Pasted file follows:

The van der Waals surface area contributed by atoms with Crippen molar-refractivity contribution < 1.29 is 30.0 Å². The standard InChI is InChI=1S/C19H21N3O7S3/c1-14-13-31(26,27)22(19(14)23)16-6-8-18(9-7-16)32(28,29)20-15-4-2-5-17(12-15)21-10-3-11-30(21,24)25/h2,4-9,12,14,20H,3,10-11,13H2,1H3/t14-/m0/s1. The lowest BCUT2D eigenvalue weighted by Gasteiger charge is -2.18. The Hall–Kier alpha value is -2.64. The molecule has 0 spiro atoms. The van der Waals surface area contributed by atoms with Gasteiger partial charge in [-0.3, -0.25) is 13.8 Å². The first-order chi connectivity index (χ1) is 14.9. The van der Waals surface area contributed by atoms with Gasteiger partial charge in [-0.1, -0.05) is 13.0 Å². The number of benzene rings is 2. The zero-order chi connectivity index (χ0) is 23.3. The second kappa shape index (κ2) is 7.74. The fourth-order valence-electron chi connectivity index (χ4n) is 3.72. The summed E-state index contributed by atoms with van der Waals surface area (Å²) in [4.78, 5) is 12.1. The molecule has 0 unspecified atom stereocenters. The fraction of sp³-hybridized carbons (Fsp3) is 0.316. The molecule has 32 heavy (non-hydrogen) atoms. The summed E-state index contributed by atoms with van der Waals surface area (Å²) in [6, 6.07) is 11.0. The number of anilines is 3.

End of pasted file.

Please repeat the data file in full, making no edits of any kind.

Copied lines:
The van der Waals surface area contributed by atoms with Crippen molar-refractivity contribution < 1.29 is 30.0 Å². The standard InChI is InChI=1S/C19H21N3O7S3/c1-14-13-31(26,27)22(19(14)23)16-6-8-18(9-7-16)32(28,29)20-15-4-2-5-17(12-15)21-10-3-11-30(21,24)25/h2,4-9,12,14,20H,3,10-11,13H2,1H3/t14-/m0/s1. The lowest BCUT2D eigenvalue weighted by Gasteiger charge is -2.18. The Hall–Kier alpha value is -2.64. The molecule has 0 spiro atoms. The van der Waals surface area contributed by atoms with Gasteiger partial charge in [-0.3, -0.25) is 13.8 Å². The first-order chi connectivity index (χ1) is 14.9. The van der Waals surface area contributed by atoms with Gasteiger partial charge in [-0.1, -0.05) is 13.0 Å². The number of benzene rings is 2. The zero-order chi connectivity index (χ0) is 23.3. The second kappa shape index (κ2) is 7.74. The fourth-order valence-electron chi connectivity index (χ4n) is 3.72. The summed E-state index contributed by atoms with van der Waals surface area (Å²) in [4.78, 5) is 12.1. The molecule has 0 unspecified atom stereocenters. The fraction of sp³-hybridized carbons (Fsp3) is 0.316. The molecule has 32 heavy (non-hydrogen) atoms. The summed E-state index contributed by atoms with van der Waals surface area (Å²) in [6, 6.07) is 11.0. The number of anilines is 3.